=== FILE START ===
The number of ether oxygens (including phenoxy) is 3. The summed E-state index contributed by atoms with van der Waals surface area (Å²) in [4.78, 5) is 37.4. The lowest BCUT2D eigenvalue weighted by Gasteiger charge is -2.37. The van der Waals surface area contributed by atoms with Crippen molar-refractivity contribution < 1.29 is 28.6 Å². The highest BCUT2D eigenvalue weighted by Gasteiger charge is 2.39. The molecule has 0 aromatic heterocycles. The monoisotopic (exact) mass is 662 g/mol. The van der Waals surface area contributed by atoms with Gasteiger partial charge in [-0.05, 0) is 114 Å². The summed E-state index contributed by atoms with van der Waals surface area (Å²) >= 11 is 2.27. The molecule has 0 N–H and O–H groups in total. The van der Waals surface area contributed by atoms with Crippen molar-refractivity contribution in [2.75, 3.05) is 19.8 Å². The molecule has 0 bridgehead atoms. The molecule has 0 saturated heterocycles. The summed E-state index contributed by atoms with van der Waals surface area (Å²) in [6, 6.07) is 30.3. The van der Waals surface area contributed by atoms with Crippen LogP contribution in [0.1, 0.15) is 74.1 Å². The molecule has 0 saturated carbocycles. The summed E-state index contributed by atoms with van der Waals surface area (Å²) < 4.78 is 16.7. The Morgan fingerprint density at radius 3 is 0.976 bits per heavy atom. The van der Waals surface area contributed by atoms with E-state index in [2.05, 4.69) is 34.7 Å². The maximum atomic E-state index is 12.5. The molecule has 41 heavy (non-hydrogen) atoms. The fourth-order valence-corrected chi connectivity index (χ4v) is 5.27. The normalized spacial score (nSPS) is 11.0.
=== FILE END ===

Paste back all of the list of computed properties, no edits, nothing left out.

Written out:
The number of ether oxygens (including phenoxy) is 3. The summed E-state index contributed by atoms with van der Waals surface area (Å²) in [4.78, 5) is 37.4. The lowest BCUT2D eigenvalue weighted by Gasteiger charge is -2.37. The van der Waals surface area contributed by atoms with Crippen molar-refractivity contribution < 1.29 is 28.6 Å². The highest BCUT2D eigenvalue weighted by Gasteiger charge is 2.39. The molecule has 0 aromatic heterocycles. The monoisotopic (exact) mass is 662 g/mol. The van der Waals surface area contributed by atoms with Gasteiger partial charge in [-0.05, 0) is 114 Å². The summed E-state index contributed by atoms with van der Waals surface area (Å²) >= 11 is 2.27. The molecule has 0 N–H and O–H groups in total. The van der Waals surface area contributed by atoms with Crippen molar-refractivity contribution in [2.75, 3.05) is 19.8 Å². The molecule has 0 bridgehead atoms. The molecule has 0 saturated heterocycles. The summed E-state index contributed by atoms with van der Waals surface area (Å²) in [6, 6.07) is 30.3. The van der Waals surface area contributed by atoms with Crippen LogP contribution in [0.1, 0.15) is 74.1 Å². The molecule has 0 saturated carbocycles. The summed E-state index contributed by atoms with van der Waals surface area (Å²) < 4.78 is 16.7. The Morgan fingerprint density at radius 3 is 0.976 bits per heavy atom. The van der Waals surface area contributed by atoms with E-state index in [2.05, 4.69) is 34.7 Å². The maximum atomic E-state index is 12.5. The molecule has 41 heavy (non-hydrogen) atoms. The fourth-order valence-corrected chi connectivity index (χ4v) is 5.27. The normalized spacial score (nSPS) is 11.0.